No direct link, but this is a cool program: Sound Credit Union and KIRO 7 are teaming up for Comfort Food – a program helping to support our community by investing in small businesses and providing meals for those who need them most. Every week, they’ll send a food truck to deliver lunch to a local organization serving people in need… feeding and comforting a stronger community.

State Guidance Updates

All guidance can be found here. Expect to hear new guidelines for fall activities soon-ish (like pumpkin patches, tree farms, etc).

Inspiration and Diversions

Warsaw mural

According to this article in the Good News Network, local artists in Warsaw, Poland produced a giant mural made of special, sun-activated, smog-cleaning pigments. The mural was produced using photocatalytic paint with titanium dioxide that attracts airborne pollutants before converting them into harmless nitrates through a chemical process involving sunlight.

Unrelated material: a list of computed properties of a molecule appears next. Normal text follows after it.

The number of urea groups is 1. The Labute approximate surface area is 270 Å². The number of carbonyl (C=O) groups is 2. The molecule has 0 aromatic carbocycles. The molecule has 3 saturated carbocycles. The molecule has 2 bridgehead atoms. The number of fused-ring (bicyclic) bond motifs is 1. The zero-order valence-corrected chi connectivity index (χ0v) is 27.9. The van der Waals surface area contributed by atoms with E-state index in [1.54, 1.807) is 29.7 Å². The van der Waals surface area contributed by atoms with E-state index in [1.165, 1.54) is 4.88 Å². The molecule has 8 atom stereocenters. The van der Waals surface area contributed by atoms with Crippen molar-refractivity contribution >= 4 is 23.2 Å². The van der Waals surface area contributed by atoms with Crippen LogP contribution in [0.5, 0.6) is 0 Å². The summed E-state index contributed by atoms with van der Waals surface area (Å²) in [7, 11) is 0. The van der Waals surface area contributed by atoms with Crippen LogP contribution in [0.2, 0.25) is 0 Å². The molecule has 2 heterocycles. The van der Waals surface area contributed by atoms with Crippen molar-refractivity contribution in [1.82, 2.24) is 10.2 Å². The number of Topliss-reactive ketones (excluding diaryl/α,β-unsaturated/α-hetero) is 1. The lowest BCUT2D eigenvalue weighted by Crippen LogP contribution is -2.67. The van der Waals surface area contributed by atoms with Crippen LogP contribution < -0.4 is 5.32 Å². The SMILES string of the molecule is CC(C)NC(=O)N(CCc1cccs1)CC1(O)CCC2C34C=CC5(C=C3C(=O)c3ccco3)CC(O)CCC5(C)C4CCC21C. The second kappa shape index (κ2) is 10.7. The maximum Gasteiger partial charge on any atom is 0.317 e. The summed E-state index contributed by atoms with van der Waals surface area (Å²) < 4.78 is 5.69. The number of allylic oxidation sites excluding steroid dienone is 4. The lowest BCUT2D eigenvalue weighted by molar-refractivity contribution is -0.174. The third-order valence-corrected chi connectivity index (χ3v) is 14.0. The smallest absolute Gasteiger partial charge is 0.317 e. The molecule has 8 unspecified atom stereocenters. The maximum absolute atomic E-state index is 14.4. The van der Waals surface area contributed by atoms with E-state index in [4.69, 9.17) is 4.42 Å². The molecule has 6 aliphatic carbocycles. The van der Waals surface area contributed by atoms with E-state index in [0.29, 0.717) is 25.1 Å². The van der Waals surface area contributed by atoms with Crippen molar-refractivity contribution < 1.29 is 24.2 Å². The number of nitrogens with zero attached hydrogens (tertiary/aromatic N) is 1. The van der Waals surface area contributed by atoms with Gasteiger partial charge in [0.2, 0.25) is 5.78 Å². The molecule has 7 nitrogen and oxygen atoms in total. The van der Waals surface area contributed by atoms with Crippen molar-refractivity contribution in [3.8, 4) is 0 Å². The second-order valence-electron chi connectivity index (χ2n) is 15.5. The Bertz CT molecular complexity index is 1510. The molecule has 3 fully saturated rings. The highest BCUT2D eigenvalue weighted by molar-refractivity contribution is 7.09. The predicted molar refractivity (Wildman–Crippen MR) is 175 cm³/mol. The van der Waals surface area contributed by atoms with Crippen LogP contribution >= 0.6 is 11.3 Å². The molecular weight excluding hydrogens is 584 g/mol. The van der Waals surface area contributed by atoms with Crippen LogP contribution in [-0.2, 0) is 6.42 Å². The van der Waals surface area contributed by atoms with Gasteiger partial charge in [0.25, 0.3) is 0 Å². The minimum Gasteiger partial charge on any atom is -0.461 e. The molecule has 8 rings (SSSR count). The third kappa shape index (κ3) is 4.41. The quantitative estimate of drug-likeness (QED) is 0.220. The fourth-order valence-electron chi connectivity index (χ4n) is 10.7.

According to the article, “The mural reportedly purifies the surrounding air equal to 720 trees…”

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An augmented reality app reveals Seattle protest art in surprising places. It was aimed at sustaining the Black Lives Matter movement, and now the new citywide art show is part of the Seattle Design Festival. Read more at Crosscut. The app is like PokemonGo for art!

City Information

Lighthouse Park, Edgewater Beach and 92nd Street Park reopened on May 5. Bathrooms are open only at Lighthouse Park 7am-7pm. Playgrounds remain closed until either Phase 3 or when we have full staffing and ability to clean daily.

Trails and sidewalks continue to be open for your physical activity! Please respect physical distance of six feet.

All City Facilities closure: City operations will continue via primarily phone, email and online. The public is encouraged to call (425) 263-8000 for assistance with City services or visit our website at www.mukilteowa.gov. Government services are not slated to reopen until Phase 3 of the new reopening plan, which is mid-June at the earliest.

For more information on city facilities, see this link.

Case Count

Current case count is 105 confirmed or probable COVID-19 cases identified in Mukilteo (1 new case), and 85 individuals who are recovered (1 new case).

County and city case counts are available at this link, updated each weekday at 2pm.

General Resource Links